Resilience of Tropical Peat Swamp Forests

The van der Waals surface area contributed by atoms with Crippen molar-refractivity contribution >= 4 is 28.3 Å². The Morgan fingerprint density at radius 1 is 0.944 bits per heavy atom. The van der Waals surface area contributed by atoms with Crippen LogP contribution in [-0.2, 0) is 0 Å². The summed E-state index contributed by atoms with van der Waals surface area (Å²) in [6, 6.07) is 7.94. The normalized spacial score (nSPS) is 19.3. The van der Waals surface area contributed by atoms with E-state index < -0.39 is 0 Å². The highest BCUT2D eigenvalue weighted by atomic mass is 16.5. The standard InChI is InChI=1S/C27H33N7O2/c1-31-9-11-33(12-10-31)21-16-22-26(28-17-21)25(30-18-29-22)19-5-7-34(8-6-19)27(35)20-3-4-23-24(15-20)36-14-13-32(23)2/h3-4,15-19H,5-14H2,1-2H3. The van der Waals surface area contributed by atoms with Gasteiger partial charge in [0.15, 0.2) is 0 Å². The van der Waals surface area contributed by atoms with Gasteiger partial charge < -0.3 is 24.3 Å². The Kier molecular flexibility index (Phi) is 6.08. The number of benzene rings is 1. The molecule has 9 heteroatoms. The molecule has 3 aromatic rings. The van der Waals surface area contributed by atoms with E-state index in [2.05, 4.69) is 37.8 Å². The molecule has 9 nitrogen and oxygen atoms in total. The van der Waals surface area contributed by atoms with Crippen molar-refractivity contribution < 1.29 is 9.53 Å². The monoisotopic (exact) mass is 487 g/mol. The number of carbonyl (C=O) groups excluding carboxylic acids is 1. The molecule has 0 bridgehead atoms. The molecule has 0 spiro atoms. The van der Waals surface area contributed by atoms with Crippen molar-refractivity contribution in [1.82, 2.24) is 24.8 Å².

Tropical peat swamp forests are undergoing some of the most rapid rates of deforestation and land use change on earth. As well as being rich in biodiversity and providing important ecosystem services to local communities, such as water regulation, they hold a disproportionately large volume of the earth’s terrestrial carbon store. However, we know relatively little about how stable that store is; how vegetation, climate and carbon storage have interacted in the past; and fundamentally how this ecosystem responds to disturbances, restricting our knowledge on how to manage this ecosystem for persistence under elevated contemporary and future change. Fossil pollen and charcoal analysis offers a method for investigating how vegetation has responded to different disturbances in the past, from climatic changes to human disturbance. To extend our knowledge on the ecological dynamics and resilience of these vital ecosystems, we have performed palaeoecological analyses on three different peatlands in the tropics of Malaysian Borneo.